Sailors, Disasters, and Climate Security

The story of 15 British sailors captured and later released by Iran made for the stuff the media crave: drama, high-stakes brinkmanship, and, most importantly, individual names and faces that could be translated into gripping stories for Western audiences. But did the standoff between Britain and Iran warrant the obsessive reporting that was served up?

Of course, the incident carried great importance in the sense that it might have led to a fatal expansion of war and instability in the Middle East. Arguably, this confrontation, like the ongoing war in Iraq to which it is connected, is but one element in the larger Anglo-American strategy to maintain a dominant position in the world’s foremost oil-rich region and thus leverage over the petroleum-centered world economy.

But the sailors’ captivity all too easily drowned out other important stories around the world. Had the sailors' release occurred just a day or two later, it is possible that even such weighty matters as the latest scientific assessment of climate change would have been elbowed aside in the battle for headline real estate.

Referring to the rising hazards from climate change, the new IPCC report argues that “poor communities can be especially vulnerable because they tend to be concentrated in relatively high-risk areas, have more limited coping capacity, and can be more dependent on climate-sensitive resources such as local water and food supplies.”

In an April 5 New York Times article, Andrew Revkin points out that “the people most at risk from climate change live in countries that have contributed the least to the atmospheric buildup of...greenhouse gases.”  In a monumental case of injustice, the richest countries—which have acquired their wealth with the help of the fossil fuels that are destabilizing the planet—tend to face the least harm, partly because of the good fortune of geography. Revkin writes that the United States alone has contributed 29 percent of carbon emissions from energy use since 1850, and Western Europe another 25 percent, compared with 8 percent for China.

With gathering climate change, we might expect to hear an intensifying drumbeat of how marginalized populations are struggling in the face of droughts, floods, and other events that threaten their lives and livelihoods. All too often, these millions of people are “faceless” and thus ignored in media coverage. For anyone willing to look, however, there are already plenty of indications of what the future is likely to hold:

  • In parts of Angola, Madagascar, Mozambique, Namibia, and Zambia, more than 1 million lives are imperiled by an unprecedented series of cyclones, tropical storms, and heavy rains.
  • In sharp contrast, Lesotho, Namibia, southern Mozambique, much of Swaziland, and part of Zimbabwe have all suffered prolonged dry spells in a different, but equally serious, threat to the region’s crop production.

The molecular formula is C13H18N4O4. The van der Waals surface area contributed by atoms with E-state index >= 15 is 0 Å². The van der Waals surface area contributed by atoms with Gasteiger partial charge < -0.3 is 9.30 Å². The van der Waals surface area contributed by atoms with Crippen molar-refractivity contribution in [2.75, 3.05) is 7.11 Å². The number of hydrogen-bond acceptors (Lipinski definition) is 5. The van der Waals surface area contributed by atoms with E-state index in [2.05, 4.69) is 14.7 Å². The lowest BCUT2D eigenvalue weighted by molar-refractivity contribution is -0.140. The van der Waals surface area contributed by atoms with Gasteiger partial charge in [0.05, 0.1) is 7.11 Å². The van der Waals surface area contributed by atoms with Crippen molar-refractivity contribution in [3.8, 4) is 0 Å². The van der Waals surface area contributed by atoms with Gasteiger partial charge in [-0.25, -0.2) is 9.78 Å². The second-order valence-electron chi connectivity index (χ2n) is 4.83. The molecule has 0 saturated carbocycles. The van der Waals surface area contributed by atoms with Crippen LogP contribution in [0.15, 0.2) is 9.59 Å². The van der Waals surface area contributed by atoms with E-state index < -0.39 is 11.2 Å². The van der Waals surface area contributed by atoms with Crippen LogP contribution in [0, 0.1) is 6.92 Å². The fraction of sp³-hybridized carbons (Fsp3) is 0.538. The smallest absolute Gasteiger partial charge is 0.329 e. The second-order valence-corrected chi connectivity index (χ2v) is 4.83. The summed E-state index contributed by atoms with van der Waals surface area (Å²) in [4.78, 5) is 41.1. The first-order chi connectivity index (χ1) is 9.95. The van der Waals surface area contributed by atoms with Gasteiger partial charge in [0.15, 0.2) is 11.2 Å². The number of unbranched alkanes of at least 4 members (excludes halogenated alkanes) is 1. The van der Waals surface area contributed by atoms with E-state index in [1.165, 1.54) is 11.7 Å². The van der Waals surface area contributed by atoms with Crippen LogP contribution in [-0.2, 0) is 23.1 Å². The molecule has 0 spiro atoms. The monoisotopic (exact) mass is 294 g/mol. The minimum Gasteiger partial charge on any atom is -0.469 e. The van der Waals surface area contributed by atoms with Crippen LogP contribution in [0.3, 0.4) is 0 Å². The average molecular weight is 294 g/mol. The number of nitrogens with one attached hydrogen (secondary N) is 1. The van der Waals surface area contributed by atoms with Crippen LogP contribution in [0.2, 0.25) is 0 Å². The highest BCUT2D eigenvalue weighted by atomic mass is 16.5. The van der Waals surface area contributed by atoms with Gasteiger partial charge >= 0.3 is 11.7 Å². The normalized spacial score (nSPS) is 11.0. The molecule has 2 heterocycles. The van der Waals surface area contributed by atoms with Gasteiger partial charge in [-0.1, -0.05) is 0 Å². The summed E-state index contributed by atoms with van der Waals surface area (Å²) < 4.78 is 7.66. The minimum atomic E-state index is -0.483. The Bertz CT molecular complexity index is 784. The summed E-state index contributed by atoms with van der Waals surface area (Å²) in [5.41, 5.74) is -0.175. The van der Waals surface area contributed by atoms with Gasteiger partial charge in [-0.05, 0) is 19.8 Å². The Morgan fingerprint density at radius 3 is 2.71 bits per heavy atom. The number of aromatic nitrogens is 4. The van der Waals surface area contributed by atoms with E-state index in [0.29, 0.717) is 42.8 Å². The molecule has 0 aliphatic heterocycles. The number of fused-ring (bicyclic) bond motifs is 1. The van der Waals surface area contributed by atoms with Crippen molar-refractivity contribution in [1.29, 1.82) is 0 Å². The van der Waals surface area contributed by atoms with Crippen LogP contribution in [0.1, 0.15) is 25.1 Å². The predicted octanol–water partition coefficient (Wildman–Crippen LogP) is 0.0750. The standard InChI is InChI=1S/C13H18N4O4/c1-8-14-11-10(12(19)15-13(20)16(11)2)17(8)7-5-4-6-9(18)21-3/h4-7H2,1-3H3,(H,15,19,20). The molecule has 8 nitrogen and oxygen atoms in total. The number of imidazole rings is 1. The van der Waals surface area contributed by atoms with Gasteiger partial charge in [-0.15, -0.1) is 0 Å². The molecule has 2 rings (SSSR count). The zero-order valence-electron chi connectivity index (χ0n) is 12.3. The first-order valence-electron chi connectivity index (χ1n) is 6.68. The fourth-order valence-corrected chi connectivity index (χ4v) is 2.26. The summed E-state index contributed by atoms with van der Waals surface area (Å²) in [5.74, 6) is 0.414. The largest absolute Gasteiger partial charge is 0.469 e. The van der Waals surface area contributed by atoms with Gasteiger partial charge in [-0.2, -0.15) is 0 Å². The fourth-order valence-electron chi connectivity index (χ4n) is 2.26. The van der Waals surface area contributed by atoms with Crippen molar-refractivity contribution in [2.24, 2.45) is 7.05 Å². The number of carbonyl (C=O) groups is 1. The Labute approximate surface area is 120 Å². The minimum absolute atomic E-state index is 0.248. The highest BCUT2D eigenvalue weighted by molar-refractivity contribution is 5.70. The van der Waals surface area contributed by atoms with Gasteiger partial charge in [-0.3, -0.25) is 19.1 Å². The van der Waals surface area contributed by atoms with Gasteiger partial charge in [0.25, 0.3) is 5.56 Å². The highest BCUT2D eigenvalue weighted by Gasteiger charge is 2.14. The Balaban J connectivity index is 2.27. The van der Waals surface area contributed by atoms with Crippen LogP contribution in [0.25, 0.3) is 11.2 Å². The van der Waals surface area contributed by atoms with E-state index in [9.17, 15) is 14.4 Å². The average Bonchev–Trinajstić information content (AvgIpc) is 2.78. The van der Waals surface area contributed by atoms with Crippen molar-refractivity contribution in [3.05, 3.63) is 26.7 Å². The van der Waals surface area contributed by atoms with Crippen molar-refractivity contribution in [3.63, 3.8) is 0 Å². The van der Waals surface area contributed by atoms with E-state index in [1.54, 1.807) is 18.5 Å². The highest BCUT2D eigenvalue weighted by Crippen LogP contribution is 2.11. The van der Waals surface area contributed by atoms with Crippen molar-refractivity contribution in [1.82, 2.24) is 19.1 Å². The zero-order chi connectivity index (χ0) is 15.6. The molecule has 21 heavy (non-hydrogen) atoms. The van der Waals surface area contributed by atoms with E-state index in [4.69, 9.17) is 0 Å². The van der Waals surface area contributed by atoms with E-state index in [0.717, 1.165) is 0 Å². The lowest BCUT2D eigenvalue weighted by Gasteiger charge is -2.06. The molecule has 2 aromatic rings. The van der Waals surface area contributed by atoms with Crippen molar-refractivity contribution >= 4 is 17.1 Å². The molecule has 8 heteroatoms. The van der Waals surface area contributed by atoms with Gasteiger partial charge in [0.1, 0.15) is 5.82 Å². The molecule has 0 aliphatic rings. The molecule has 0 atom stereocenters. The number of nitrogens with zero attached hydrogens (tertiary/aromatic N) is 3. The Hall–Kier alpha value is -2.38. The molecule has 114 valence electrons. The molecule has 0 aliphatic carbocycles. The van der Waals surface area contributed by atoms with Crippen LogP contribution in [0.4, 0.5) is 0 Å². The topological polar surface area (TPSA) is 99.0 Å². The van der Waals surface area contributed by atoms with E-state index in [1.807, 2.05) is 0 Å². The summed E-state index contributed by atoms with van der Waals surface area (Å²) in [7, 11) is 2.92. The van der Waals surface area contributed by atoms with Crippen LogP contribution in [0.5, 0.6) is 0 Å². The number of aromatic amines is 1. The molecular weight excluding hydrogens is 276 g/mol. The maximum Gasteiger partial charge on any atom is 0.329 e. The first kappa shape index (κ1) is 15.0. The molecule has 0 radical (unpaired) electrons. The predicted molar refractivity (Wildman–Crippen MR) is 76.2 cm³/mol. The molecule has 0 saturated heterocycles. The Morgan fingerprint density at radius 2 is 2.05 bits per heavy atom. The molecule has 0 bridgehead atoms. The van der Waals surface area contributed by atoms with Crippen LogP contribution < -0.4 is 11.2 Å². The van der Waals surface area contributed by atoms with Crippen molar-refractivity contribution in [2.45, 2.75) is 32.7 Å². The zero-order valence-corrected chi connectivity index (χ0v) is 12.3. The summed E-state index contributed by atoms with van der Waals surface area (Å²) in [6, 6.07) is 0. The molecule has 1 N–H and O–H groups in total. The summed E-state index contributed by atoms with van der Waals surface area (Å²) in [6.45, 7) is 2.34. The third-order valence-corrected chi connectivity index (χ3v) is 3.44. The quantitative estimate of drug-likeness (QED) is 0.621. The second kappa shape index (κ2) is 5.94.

• In Afghanistan, some 60,000 people in remote and war-torn areas were hit by devastating floods from heavy rain and melting winter-snow.
  • In Nepal, UN agencies are supporting some 400,000 people affected by ongoing drought, now including the eastern Terai region that has been marked by political violence.
While UN agencies and other aid groups are struggling to provide assistance to millions of affected populations in the face of chronic funding shortages, there are indications of growing interest in climate repercussions from a different direction: their impact on foreign policy and security. An October 2006 publication coordinated by the Hague-based Institute for Environmental Security (IES), called Inventory of Environment and Security Policies and Practices, provides an overview of initiatives of a range of governments and international organizations. 

In December 2006, discussions were held on “mainstreaming” these concerns at the European Parliament in Brussels, and in March 2007 the 56-member state Organization for Security and Cooperation in Europe (OSCE) hosted an expert workshop near Vienna. IES played an instrumental role in these efforts, which brought together parliamentarians, government representatives, and experts from civil society organizations, including Worldwatch. 

On April 17, for the first time, the U.N. Security Council will discuss potential threats to international security from climate change. UK Foreign Secretary Margaret Beckett, who will chair the meeting, has invited the 14 other members to be represented at the ministerial level to discuss the impacts of climate change on water, food production, famine, and sea-level rise. Unlike the matter of the British sailors, which was also brought before the Council, this session will likely be remembered as a major turning point in both environmental and security policymaking.